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William Edwards, you are assuming that that the pipeline will only supply bitumen for Bunker C type fuel.  While it is true that residual fuel has increasingly been utilized by the Maritime industry while other industries have decreased utilization, you are missing the elasticity of its other permutations. Coking residuum into higher valued products is based on the difference in value between the feedstock and the slate of higher
valued products that coking produces. The wider the difference, the greater the value to the
refiner of coking. Although coking may be the most severe form of conversion into higher valued feedstocks, there are other methods that can alter the product yield and improve product quality, such as cracking, reforming, alkylation, polymerization, isomerization and hydrogen treatment.  In other words,there is a Marshallian relationship between feedstocks and what they are ultimately converted into.  Your premise that the IMO regulation decreasing allowable sulfur content from 0.3.5% to 0.5% by 2020 will ultimately destroy the demand of bitumen from Alberta is myopic at best or totally disingenuous, at worse.

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1 hour ago, Tom Kirkman said:

Agreed, and well said TraderTate.

This thread is fascinating, with insights from multiple viewpoints.

Have at it guys in discussing your views, just please tone down the emotions a notch.

I need some advice, Tom. First, am I guilty of expressing emotions other than frustration at shallow knowledge cloaked with arrogance? If so, and that is unacceptable, I can admit that I am in the wrong place.

Having been exposed to my thinking for several years, I would presume that you agree that my arguments are fact and logic based. Since I have accumulated quite a bit of data over the decades, and since my powers of logic still remain intact, I tend to respond with impatience when instructed, arrogantly, by those who have not yet done enough study of the subject to know the basic data. Enduring their instruction is trying.

I have no skin in the Canadian game. For several years the numbers have suggested, rather strongly, that oil sands production was growing at a faster rate than was conversion capability. The announcement by the IMO, almost two years ago, clinched the deal. Global production of asphaltenic crudes would need to be curtailed around 2020, if not before. Apparently my presenting those conclusions resulted in emotional responses from some participants. I did not create the imbalance, I merely presented the arithmetic that produced that conclusion.

After that lengthy preamble, here is my question. Is the basic knowledge level of oil industry data within Oilprice.com so low that I will continue to struggle with teaching simple data from public sources in order to have a meaningful discussion? Must I spend 95% of my time politely correcting mis-impressions and filling in missing data for those who should have done a bit of study before pronouncing solutions? If so, I think that effort is not appropriate for me. If recent experience is an aberration, then I may hang on for awhile.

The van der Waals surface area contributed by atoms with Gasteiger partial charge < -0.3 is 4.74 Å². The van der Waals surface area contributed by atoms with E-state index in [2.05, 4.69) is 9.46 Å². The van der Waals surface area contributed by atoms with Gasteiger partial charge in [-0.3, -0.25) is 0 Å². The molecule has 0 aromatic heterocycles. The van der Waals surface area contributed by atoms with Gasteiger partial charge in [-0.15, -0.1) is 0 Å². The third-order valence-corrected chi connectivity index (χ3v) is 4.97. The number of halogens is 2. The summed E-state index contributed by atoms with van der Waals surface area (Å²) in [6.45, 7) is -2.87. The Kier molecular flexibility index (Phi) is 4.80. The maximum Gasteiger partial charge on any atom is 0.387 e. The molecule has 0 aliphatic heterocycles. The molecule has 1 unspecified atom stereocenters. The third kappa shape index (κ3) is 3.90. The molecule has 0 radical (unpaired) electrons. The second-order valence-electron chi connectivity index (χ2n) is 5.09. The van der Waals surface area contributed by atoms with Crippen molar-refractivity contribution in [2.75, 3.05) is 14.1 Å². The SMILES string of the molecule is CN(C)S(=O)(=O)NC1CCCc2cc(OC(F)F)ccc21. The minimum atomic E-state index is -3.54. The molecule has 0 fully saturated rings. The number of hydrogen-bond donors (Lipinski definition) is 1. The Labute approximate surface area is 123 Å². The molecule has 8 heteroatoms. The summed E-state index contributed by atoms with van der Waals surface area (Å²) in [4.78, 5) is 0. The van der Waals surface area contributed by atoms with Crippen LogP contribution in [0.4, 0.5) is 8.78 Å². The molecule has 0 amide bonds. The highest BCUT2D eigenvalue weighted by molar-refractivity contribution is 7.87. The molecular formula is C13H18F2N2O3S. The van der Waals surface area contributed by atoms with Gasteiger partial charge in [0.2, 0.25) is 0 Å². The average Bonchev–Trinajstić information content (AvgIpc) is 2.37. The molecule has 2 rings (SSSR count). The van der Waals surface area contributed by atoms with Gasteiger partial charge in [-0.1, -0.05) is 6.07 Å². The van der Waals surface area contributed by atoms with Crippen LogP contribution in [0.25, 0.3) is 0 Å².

Advice, please.

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4 hours ago, TraderTate said:

The rest of us (well, I can't speak for everyone else, I suppose) find this thread fascinating, and are enjoying reading both arguments here. Maybe we can take a step back and pick apart both sides of this debate additionally and dispassionately? I'm interested to know more about demand, quality and the eventual impact of the IMO regulations...

The first step, Tate, is to recognize the global nature of the petroleum system. Canada is not a thing unto itself, it is part of the global pool. Secondly, you need to appreciate that every participant is a competitor of every other participant. If you spot an opportunity, you can be sure that many other participants have zeroed in on the same opportunity. So draw no fences or borders in your mind, other than logistical and economic ones.

The third step is recognizing that quality is a special thing. Many quality situations can be overcome by spending money. Some cannot. Unalterable quality can limit participation of a crude source.

Having taken the first three steps you will be ready to accumulate the data and do the arithmetic that allows you to gauge where and how Canadian crude production fits into the global picture. I am happy to share results of this assessment with you, but I am unable to do the data gathering and logical assements that you need to do yourself. 

I will share the result I got from completing this exercise.

5b04dccd39d53_CanadianProduction.thumb.png.24a83d0c603f74232dec48ed04f9a169.png

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Hello Mr. Edwards,

I sense that you are frustrated with answers recently received or should I say, lack of..?

As for everyone posting for / or against your opinions, maybe the links within will help many understand what is going on moving forward. 

Everyone is entitled to their opinions but when opinions become hostile, it is not good for anyone. 

If anyone wants to spend $4500 for a report...here you go...

https://www.reportlinker.com/p02070081/Global-Asphaltene-and-Paraffin-Inhibitors-Industry.html

The report / slide show (link) below is free.

http://www.spe.org/dl/docs/2012/stankiewicz.pdf

Here is another free report. 

https://www.omicsonline.org/asphaltene-stability-in-crude-oil-during-production-process-2157-7463.1000142.pdf

Another report from 1997

https://www.onepetro.org/conference-paper/SPE-37251-MS

A 25 Page paper on the problem.

http://cdn.intechopen.com/pdfs/29875/InTech-Asphaltenes_problems_and_solutions_in_e_p_of_brazilian_crude_oils.pdf

I am simply trying to quell the situation within this subject. Hopefully one of the links I supplied within will help many understand, if not, let me know exactly what you are looking for and I will again try to help. 

Thank you

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37 minutes ago, William Edwards said: